Now the nights are really drawing in, it’s time to turn your attention to storing your caravan for the winter. Nothing beats the feeling of freedom when you hit the road with your own caravan in tow. You’re free to go where you want and stay where you want. But even the hardiest of us caravan owners normally reserve our road trip adventures in the UK to the warmer months. If you’re going to be leaving your caravan unused for the next couple of months it pays to prep it properly. Time spent now can save money in the long run and ensure your caravan is ready to go next spring. If you’re not sure what you need to do, here are 10 quick tips to store your caravan for winter.
1) Sort out security
It can be heart-breaking to go to your caravan and discover it’s been broken into, or worse …not there! When it’s left over winter your caravan is a sitting target for thieves. So it’s worth thinking carefully of ways to keep it as safe and secure as possible. If you’re storing your caravan away from your home, think carefully about the location. Is it in a well-secured area? Fitting extra security devices like locks, security spikes, alarms, and CCTV can also deter criminals. And it’s a good idea to remove valuables, like TVs, that could be an added temptation for thieves.
2) Lose the leaks
Water leaks are the bane of every caravan owner. Checking the rubbers seals around your windows and doors takes only a few minutes, but could save you hours of cleaning up again. Look for the tell-tale cracks that show the rubber is perishing. Then get these replaced to help keep the damp and water out.
3) Dismiss damp
It’s not just leaks that can result in water damage. When your caravan is shut up for weeks at a time you run the risk of condensation forming and causing damp and mildew. Once formed, the dark fungal spots can be tricky to shift completely. Instead, take preventative action. Choose a bright, sunny day to air your caravan thoroughly. It’s worth checking the weather forecast to make sure humidity is low on that day, as moisture in the air is not visible. Carefully check that the inside of the caravan is totally dry before shutting it up for the winter.
Some DIY remedies to help prevent damp include using bowls of salt, which will absorb moisture from the air. Or you could try using shop-bought humidity crystals, which do the same job. Check and change/dry out your salt/crystals throughout the winter months so they can keep on doing their job.
4) Awesome awnings
Take out your awning and give it a good clean. Make sure it is 100% dry before putting away.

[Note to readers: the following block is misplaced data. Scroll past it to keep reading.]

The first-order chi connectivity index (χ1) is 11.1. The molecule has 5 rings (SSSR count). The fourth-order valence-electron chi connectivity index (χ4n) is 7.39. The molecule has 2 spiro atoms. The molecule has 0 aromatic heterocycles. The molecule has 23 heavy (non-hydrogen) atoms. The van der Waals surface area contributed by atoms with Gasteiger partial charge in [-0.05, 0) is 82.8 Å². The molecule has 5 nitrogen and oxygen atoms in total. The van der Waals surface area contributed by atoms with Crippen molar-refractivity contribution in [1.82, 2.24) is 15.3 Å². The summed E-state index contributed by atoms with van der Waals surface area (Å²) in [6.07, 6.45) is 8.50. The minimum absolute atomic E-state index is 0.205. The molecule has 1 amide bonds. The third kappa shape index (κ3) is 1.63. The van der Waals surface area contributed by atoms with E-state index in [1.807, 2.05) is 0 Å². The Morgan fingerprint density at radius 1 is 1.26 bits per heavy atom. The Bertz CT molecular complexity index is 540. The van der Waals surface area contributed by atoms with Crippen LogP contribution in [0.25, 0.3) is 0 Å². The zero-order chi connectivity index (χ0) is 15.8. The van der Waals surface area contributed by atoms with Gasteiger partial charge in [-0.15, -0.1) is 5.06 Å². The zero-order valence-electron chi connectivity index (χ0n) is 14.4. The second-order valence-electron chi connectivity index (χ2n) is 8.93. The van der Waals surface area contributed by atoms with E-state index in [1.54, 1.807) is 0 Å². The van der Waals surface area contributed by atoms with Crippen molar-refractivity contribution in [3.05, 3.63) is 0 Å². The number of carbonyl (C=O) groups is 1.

5) A fresh fridge
Before shutting up your caravan for the winter, be sure to double check you haven’t left anything in your fridge. You really do not want to discover a pint of milk next spring that has been left since the summer. Give the fridge a good wipe down to remove any traces of food. Using bicarbonate of soda can be especially effective and will help to neutralise any odours. And leave the fridge door open to allow air to circulate.
6) Forget flat spots
Even if you’re not taking your caravan out, try to move it around regularly to avoid flat spots forming on the tyres. If left in one place all winter, the weight pressure will damage the tyres. If you do take it for a quick drive on the road, make sure all your caravan insurance and breakdown insurance is in place.
7) Collect up the cushions
It’s a good idea to remove all the soft furnishings, like cushions, and store them at home. These are always a magnet for damp, and despite all your efforts can end up smelling musty if left in situ. Instead, take them home, wash them, dry them thoroughly and store until you’re ready to set off for your next adventure.
8) Beat battery blues
Remove the battery and store somewhere dry and cool unless it’s connected to your caravan alarm system. And don’t forget the batteries in items like clocks or your TV remote. These can leak if left unused, damaging the items containing them.
9) Get out the gas
It’s prudent to remove your gas cylinders before storing your caravan for winter. Leave them in a safe, cool, well-ventilated space.
10) Wipe out water woes
Freezing temperatures can mean frozen pipes and splits. And when frozen pipes thaw that can mean water damage. Make sure your water systems are totally empty over winter. Open and drain all the taps, not forgetting your shower. And remove your water filters to store them somewhere frost-free.
Another way to protect your caravan this winter
Just because your caravan is off the road, it doesn’t mean you won’t need insurance. Protect it from fire, storm damage, and theft over the winter months with caravan insurance. It’s Easy2Insure your caravan when you call our helpful team. We’ll use our industry contacts to secure you a value for money deal that is tailored to your specific needs. Just call us on 0800 917 9522 or get a free quote today.